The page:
Illumination optimization has always been an important part of the process characterization and setup for new technology nodes. As we move to the 130nm node and beyond, this phase becomes even more critical due to the limited amount of available process window and the application of advanced model based optical proximity corrections (OPC). Illumination optimization has some obvious benefits in that it maximizes process latitude and therefore makes a process more robust to dose and focus variations that naturally occur during the manufacturing process. By mitigating the effect of process excursions, there are fewer numbers of reworks, faster cycle times and ultimately higher yield. Although these are the typical benefits associated with illumination optimization, there are also other potential benefits realized from an OPC modeling and mask data preparation (MDP) perspective as well.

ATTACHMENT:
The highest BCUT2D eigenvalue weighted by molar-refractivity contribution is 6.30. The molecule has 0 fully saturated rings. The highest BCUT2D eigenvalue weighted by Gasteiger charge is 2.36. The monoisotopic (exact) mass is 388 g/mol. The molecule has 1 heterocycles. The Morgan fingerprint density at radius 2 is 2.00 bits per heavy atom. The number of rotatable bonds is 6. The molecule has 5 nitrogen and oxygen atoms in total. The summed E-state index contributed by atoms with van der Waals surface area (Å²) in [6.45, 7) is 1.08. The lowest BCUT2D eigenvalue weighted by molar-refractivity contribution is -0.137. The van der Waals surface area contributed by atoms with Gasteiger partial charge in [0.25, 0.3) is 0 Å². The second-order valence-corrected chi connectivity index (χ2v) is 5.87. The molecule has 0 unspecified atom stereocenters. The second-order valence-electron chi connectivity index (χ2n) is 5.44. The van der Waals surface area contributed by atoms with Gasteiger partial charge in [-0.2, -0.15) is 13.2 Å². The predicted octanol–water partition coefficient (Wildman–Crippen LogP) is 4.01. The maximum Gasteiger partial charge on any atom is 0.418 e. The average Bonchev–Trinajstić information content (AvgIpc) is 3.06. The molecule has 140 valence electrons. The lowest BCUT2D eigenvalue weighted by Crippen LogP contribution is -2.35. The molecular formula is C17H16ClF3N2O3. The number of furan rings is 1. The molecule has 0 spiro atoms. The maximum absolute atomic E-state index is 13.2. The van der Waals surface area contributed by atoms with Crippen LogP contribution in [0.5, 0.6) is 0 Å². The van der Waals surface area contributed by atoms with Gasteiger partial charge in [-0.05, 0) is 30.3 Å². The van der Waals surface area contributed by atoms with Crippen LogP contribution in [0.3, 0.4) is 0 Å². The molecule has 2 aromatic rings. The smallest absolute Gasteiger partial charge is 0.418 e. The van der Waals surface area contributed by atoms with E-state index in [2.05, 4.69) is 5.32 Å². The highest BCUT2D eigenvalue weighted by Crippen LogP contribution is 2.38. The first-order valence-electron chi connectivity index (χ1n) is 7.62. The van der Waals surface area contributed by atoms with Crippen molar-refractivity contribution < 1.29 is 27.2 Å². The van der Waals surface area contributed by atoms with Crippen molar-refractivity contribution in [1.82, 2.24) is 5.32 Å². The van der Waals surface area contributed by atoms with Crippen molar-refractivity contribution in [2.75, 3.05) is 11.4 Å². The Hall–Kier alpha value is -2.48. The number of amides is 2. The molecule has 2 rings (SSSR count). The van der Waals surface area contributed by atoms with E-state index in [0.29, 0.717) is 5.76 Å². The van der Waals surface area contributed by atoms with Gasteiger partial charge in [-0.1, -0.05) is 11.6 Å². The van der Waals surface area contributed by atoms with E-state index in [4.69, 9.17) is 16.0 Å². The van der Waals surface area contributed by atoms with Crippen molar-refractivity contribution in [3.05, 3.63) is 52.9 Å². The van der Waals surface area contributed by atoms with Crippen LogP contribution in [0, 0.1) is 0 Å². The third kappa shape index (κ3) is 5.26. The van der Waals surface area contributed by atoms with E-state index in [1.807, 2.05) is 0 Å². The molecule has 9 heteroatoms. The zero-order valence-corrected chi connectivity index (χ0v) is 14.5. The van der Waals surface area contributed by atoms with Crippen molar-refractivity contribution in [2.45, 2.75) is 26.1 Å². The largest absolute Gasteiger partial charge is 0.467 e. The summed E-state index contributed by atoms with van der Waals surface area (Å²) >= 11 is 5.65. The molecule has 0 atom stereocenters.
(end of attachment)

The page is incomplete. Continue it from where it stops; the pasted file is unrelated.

This paper will look into the not so obvious effects illumination optimization has on OPC and MDP. A fundamental process model built with suboptimal optical settings is compared against a model based on the optimal optical conditions. The optimal optical conditions will be determined based on simulations of the process window for several structures in a design using a metric of maximum common depth of focus (DOF) for a given minimum exposure latitude (EL). The amount of OPC correction will be quantified for both models and a comparison of OPC aggressiveness will be made. OPC runtimes will also be compared as well as output file size, amount of fragmentation, and the number of shot counts required in the mask making process. In conclusion, a summary is provided highlighting where OPC and MDP can benefit from proper illumination optimization.

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